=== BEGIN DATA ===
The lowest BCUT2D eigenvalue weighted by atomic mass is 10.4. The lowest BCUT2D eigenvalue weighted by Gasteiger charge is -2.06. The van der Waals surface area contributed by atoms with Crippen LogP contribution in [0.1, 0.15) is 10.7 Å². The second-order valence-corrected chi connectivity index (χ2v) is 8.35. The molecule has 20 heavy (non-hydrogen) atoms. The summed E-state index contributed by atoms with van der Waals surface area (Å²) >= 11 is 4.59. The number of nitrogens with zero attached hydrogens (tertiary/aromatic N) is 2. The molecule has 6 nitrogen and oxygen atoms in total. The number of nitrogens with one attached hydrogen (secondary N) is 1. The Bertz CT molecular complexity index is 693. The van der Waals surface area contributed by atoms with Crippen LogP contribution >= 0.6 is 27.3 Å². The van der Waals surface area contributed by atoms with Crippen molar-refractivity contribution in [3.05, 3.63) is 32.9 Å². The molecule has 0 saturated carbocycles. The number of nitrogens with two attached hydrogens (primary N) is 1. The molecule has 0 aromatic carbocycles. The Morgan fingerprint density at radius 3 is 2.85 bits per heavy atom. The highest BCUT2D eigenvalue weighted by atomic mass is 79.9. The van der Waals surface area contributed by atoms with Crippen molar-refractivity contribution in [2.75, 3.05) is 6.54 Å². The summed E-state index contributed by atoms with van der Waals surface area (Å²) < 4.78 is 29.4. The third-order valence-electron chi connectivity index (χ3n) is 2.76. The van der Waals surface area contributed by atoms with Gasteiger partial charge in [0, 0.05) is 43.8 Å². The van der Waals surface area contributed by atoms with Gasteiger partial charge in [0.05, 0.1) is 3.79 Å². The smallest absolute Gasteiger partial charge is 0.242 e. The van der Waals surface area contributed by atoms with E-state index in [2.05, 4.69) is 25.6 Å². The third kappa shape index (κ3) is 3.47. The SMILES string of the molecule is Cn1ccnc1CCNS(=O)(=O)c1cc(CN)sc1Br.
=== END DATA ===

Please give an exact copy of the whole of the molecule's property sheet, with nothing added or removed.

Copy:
The lowest BCUT2D eigenvalue weighted by atomic mass is 10.4. The lowest BCUT2D eigenvalue weighted by Gasteiger charge is -2.06. The van der Waals surface area contributed by atoms with Crippen LogP contribution in [0.1, 0.15) is 10.7 Å². The second-order valence-corrected chi connectivity index (χ2v) is 8.35. The molecule has 20 heavy (non-hydrogen) atoms. The summed E-state index contributed by atoms with van der Waals surface area (Å²) >= 11 is 4.59. The number of nitrogens with zero attached hydrogens (tertiary/aromatic N) is 2. The molecule has 6 nitrogen and oxygen atoms in total. The number of nitrogens with one attached hydrogen (secondary N) is 1. The Bertz CT molecular complexity index is 693. The van der Waals surface area contributed by atoms with Crippen LogP contribution >= 0.6 is 27.3 Å². The van der Waals surface area contributed by atoms with Crippen molar-refractivity contribution in [3.05, 3.63) is 32.9 Å². The molecule has 0 saturated carbocycles. The number of nitrogens with two attached hydrogens (primary N) is 1. The molecule has 0 aromatic carbocycles. The Morgan fingerprint density at radius 3 is 2.85 bits per heavy atom. The highest BCUT2D eigenvalue weighted by atomic mass is 79.9. The van der Waals surface area contributed by atoms with Crippen molar-refractivity contribution in [2.75, 3.05) is 6.54 Å². The summed E-state index contributed by atoms with van der Waals surface area (Å²) < 4.78 is 29.4. The third-order valence-electron chi connectivity index (χ3n) is 2.76. The van der Waals surface area contributed by atoms with Gasteiger partial charge in [0, 0.05) is 43.8 Å². The van der Waals surface area contributed by atoms with Gasteiger partial charge in [0.05, 0.1) is 3.79 Å². The smallest absolute Gasteiger partial charge is 0.242 e. The van der Waals surface area contributed by atoms with E-state index in [2.05, 4.69) is 25.6 Å². The third kappa shape index (κ3) is 3.47. The SMILES string of the molecule is Cn1ccnc1CCNS(=O)(=O)c1cc(CN)sc1Br.